By Captains Sean Carter and Ashley Norris, 75th Air Base Wing Public Affairs
/ Published June 27, 2007
HILL AIR FORCE BASE, Utah -- Lt. Gen. Terry L. Gabreski, Air Force Materiel Command vice commander, was one of several past and present Air Force leaders who spoke to more than 300 attendees, both military and civilian, at the 28th annual Air Force Association Focus on Defense Symposium at the Davis Conference Center, Layton. The theme of this year's event was "Air Force Participation in the Global War on Terror: Accomplishments and Challenges."
"The threat is real, and has been for a long time," said General Gabreski at the symposium, June 20. "We must be as committed as our enemy to this fight."
There was one common theme that resonated throughout every speech. The Air Force is playing a critical role in the fight, despite what is reported in the media, and it is flying more than ever with an aged fleet of air and space assets. These challenges, however, do not stop the Air Force from achieving its goals of winning the Global War on Terror, developing and caring for its Airmen, and modernizing and recapitalizing its aircraft and equipment.
"We have been engaged in non-stop combat missions for the last 16 years," said Brig. Gen. Kathleen D. Close, Ogden Air Logistics Center commander and military host for the event, in her opening remarks. "Winning the Global War on Terror is priority number one," stressing that today's Air Force can strike any target, any time, any where and more rapidly than ever.
General Close also emphasized the relationship between the military, the local community, and industry must be strong to succeed in winning the war.
"We rely heavily on all players," she said, "to include local and state cooperation." She challenged any other state to compete with the amount of support military installations receive from the state and community.
"This symposium is important because it builds ties with our community leaders and industry," echoed Col. Robert McMurry, commander of the 508 Aircraft Component Sustainment Group and the base's Focus on Defense liaison. He said the symposium helps Airmen at all levels as well as the community understand what goes on at Hill, within AFMC and within the Air Force. Education of the community, industry and the political system at all levels to the Air Force mission is needed and vital to the service's successes.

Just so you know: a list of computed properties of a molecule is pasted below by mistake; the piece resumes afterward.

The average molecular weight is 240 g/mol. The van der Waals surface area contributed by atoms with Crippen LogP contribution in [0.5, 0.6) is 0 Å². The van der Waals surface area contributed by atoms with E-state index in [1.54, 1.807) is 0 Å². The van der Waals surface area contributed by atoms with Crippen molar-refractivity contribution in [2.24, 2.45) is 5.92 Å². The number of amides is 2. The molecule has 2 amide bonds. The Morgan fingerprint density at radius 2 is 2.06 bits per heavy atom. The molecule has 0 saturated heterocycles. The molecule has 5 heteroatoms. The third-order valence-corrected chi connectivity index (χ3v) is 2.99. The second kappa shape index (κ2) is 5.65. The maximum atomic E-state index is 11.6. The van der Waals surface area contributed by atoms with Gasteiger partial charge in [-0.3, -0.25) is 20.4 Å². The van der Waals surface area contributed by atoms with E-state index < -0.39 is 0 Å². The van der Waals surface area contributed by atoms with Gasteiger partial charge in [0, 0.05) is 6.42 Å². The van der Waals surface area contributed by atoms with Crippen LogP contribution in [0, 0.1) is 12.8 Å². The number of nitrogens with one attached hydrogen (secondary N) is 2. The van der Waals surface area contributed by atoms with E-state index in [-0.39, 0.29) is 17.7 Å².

This relationship has fostered many successes in the Global War on Terror since Sept. 11, 2001. General Gabreski reported that AFMC, with help from industry and the academic world, is making great strides in the areas of technology, acquisition, testing and sustainment. These strides are being seen in the end by the Airmen in the field and in the sky, saving the government millions of dollars annually, and most importantly, saving lives.
Airmen are making significant contributions in the U.S. Central Command area of responsibility. Twenty-eight thousand Airmen are currently deployed around the world, according to Maj. Gen. David E. Clary, vice commander, Air Combat Command. One in six is filling a position in lieu of the Army. Approximately 125 ACC aircraft are deployed to 16 different countries, and on any given day in the AOR 80 strike/non-traditional intelligence, surveillance and reconnaissance missions are flown as well as 16 ISR sorties, some of these lasting 30 hours. The total force, is working closer than ever and is even merging to become better equipped to fight in this conflict. General Clary praised the Total Force Initiative taken on by Hill AFB's 388th and 419th Fighter Wings and called their TFI a classic model. The general feels the one force approach is imperative to success especially given the current manning and budget challenges in the Air Force.